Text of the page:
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Tuesday's Titillating Treasure: Wax Seals


Letter sealed with wax
If one is willing to wade through the copious listings of trashy Halloween costumes and creepy Madame Alexander dolls, eBay can provide an invaluable education and endless entertainment for the enthusiast of the Life and Times of Marie Antoinette.  I occasionally visit the online auction site and type the term "18th century French" into the search engine box just to see what comes up.  Sometimes I find titillating treasures like antique snuffboxes, scraps of embroidered silk, or hand held firescreens

A few weeks ago, I found an antique wax seal that I just had to share with all of you.  (As you may know, wax seals were used for hundreds of years as a way to identify the sender, authenticate the document, and to verify that the document had not been opened by someone other than for who it was intended.)

The seller described the item as being an extremely rare wax seal used by the  Commune de Mauvezin de Lille during the First French Republic.


As you can see from the photograph, the seal depicts a fasces (a bundle of sticks with an axe blade emerging from the center, a traditional symbol of power from Roman times that was used by the First Republic) with a liberty cap on top of it.  On the inside circle are the words Republique Francaise.  The words along the outer ring read Commune de Mauvezin de Lille.


The seller indicates in the listing that there is still period wax stuck inside the seal.  How amazing is that?  I can't help but wonder which sorts of documents were sealed using this wax seal.  Perhaps it was used to seal official papers condemning a royalist - an enemy of the Republic - to death.

Boucéel's owner, told me that one of his ancestors had been a member of Marie Antoinette's court.  Apparently, as the mob was marching on Versailles, this faithful courtier secreted several of the queen's private items, including one of her royal wax seals.  Later, after the queen's tragic demise, she returned the items to the Hapsburg's in Austria.  She received a touching letter, filled with praise for her loyalty, which the Comte was gracious enough to show me.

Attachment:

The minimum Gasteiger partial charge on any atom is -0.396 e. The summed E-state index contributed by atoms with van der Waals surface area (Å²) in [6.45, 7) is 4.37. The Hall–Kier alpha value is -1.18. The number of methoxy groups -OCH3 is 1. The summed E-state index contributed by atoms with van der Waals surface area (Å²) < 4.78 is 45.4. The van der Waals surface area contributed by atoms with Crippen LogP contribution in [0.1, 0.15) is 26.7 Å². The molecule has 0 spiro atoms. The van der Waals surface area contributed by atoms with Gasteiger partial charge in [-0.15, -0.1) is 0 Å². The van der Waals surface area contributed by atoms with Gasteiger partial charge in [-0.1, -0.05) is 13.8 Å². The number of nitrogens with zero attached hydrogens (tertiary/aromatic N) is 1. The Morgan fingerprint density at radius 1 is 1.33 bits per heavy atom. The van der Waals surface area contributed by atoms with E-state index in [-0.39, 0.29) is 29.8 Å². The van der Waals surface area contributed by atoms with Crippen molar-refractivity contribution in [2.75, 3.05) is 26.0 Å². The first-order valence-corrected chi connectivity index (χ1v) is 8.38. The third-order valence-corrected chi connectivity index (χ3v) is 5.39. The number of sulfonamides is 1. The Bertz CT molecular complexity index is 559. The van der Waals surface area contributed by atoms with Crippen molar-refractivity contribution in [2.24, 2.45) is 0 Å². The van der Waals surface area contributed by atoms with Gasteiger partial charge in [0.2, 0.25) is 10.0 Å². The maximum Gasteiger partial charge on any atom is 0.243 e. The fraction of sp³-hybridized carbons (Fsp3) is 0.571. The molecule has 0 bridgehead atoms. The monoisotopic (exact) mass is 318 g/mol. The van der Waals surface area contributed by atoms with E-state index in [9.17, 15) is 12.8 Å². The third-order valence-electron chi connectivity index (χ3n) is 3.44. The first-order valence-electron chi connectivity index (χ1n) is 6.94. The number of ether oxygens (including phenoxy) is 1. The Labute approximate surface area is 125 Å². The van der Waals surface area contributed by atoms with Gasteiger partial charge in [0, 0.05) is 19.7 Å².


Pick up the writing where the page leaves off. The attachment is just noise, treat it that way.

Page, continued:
I wrote the seller, Mike of Valley Forge Antiques, and discovered that he found this titillating treasure at an antiques market.  (I generously offered to accompany him on any of his future outings to markets, just in case he needs an extra pair of hands to tote his incredible French finds)


Side story:  Marie Antoinette used a seal on her letters and official documents. 


While visiting Château de Boucéel, a bed and breakfast situated in an 18th century chateau in Normandy, I heard a remarkable story about one of Marie Antoinette's seals.


The Comte Régis de Roquefeuil, the owner of the chateau, told me that one of his ancestors had been a member of Marie Antoinette's court.  When the mob marched on Versailles, she quietly gathered a few of the queen's belongings and kept them hidden throughout he revolution.  After Marie Antoinette's tragic death, the Comte's ancestor returned the items to the Hapsburg's in Austria.  The queen's brother wrote a note of thanks, commending her for courage and faithfulness.